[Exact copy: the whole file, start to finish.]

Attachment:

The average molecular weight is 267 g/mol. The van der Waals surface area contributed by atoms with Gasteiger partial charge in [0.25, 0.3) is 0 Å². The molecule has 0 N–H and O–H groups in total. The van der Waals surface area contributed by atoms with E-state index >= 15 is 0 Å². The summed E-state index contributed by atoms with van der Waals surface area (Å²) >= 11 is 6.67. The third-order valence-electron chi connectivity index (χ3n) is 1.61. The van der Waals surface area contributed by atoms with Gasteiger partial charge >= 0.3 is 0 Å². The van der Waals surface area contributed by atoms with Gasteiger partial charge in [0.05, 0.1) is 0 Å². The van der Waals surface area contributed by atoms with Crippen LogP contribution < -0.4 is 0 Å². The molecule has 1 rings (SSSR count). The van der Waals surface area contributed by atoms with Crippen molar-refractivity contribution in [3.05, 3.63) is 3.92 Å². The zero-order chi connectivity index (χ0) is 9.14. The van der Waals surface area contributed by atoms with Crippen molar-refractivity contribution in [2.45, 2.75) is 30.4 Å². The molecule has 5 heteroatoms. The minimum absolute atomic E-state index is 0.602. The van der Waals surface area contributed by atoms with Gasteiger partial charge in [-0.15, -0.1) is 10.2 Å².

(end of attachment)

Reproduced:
The average molecular weight is 267 g/mol. The van der Waals surface area contributed by atoms with Gasteiger partial charge in [0.25, 0.3) is 0 Å². The molecule has 0 N–H and O–H groups in total. The van der Waals surface area contributed by atoms with E-state index >= 15 is 0 Å². The summed E-state index contributed by atoms with van der Waals surface area (Å²) >= 11 is 6.67. The third-order valence-electron chi connectivity index (χ3n) is 1.61. The van der Waals surface area contributed by atoms with Gasteiger partial charge >= 0.3 is 0 Å². The van der Waals surface area contributed by atoms with Gasteiger partial charge in [0.05, 0.1) is 0 Å². The van der Waals surface area contributed by atoms with Crippen LogP contribution < -0.4 is 0 Å². The molecule has 1 rings (SSSR count). The van der Waals surface area contributed by atoms with Crippen molar-refractivity contribution in [3.05, 3.63) is 3.92 Å². The zero-order chi connectivity index (χ0) is 9.14. The van der Waals surface area contributed by atoms with Crippen molar-refractivity contribution in [2.45, 2.75) is 30.4 Å². The molecule has 5 heteroatoms. The minimum absolute atomic E-state index is 0.602. The van der Waals surface area contributed by atoms with Gasteiger partial charge in [-0.15, -0.1) is 10.2 Å².